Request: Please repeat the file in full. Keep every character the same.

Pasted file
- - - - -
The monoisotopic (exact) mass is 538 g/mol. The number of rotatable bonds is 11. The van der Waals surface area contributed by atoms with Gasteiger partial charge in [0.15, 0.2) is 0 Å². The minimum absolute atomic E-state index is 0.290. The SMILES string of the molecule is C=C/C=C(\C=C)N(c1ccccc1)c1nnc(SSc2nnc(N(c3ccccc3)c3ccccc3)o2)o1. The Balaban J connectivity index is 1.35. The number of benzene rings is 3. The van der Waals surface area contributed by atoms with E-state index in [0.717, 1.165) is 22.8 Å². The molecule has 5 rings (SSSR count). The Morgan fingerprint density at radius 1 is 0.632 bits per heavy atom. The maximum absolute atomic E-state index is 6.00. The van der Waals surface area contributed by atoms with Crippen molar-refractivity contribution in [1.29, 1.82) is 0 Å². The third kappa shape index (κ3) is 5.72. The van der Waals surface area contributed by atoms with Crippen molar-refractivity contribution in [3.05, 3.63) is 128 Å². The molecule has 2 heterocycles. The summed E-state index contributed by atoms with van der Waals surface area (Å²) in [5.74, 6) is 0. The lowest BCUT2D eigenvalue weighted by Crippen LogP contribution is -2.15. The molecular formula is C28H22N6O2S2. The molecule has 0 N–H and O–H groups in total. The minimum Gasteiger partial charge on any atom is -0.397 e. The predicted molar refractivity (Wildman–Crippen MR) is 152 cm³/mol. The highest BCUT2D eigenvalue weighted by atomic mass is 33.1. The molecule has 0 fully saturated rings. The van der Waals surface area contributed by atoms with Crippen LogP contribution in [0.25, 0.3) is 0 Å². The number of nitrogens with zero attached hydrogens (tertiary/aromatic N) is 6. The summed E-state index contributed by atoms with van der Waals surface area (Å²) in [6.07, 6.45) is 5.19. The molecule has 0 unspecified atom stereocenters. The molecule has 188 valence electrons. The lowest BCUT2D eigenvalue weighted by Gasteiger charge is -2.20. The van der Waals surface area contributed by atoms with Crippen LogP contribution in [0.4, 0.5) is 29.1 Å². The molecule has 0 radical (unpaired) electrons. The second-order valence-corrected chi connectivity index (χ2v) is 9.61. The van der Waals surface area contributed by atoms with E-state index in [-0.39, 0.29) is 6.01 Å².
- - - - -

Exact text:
The monoisotopic (exact) mass is 538 g/mol. The number of rotatable bonds is 11. The van der Waals surface area contributed by atoms with Gasteiger partial charge in [0.15, 0.2) is 0 Å². The minimum absolute atomic E-state index is 0.290. The SMILES string of the molecule is C=C/C=C(\C=C)N(c1ccccc1)c1nnc(SSc2nnc(N(c3ccccc3)c3ccccc3)o2)o1. The Balaban J connectivity index is 1.35. The number of benzene rings is 3. The van der Waals surface area contributed by atoms with E-state index in [0.717, 1.165) is 22.8 Å². The molecule has 5 rings (SSSR count). The Morgan fingerprint density at radius 1 is 0.632 bits per heavy atom. The maximum absolute atomic E-state index is 6.00. The van der Waals surface area contributed by atoms with Crippen molar-refractivity contribution in [1.29, 1.82) is 0 Å². The third kappa shape index (κ3) is 5.72. The van der Waals surface area contributed by atoms with Crippen molar-refractivity contribution in [3.05, 3.63) is 128 Å². The molecule has 2 heterocycles. The summed E-state index contributed by atoms with van der Waals surface area (Å²) in [5.74, 6) is 0. The lowest BCUT2D eigenvalue weighted by Crippen LogP contribution is -2.15. The molecular formula is C28H22N6O2S2. The molecule has 0 N–H and O–H groups in total. The minimum Gasteiger partial charge on any atom is -0.397 e. The predicted molar refractivity (Wildman–Crippen MR) is 152 cm³/mol. The highest BCUT2D eigenvalue weighted by atomic mass is 33.1. The molecule has 0 fully saturated rings. The van der Waals surface area contributed by atoms with Crippen LogP contribution in [0.25, 0.3) is 0 Å². The number of nitrogens with zero attached hydrogens (tertiary/aromatic N) is 6. The summed E-state index contributed by atoms with van der Waals surface area (Å²) in [6.07, 6.45) is 5.19. The molecule has 0 unspecified atom stereocenters. The molecule has 188 valence electrons. The lowest BCUT2D eigenvalue weighted by Gasteiger charge is -2.20. The van der Waals surface area contributed by atoms with Crippen LogP contribution in [0.4, 0.5) is 29.1 Å². The molecule has 0 radical (unpaired) electrons. The second-order valence-corrected chi connectivity index (χ2v) is 9.61. The van der Waals surface area contributed by atoms with E-state index in [-0.39, 0.29) is 6.01 Å².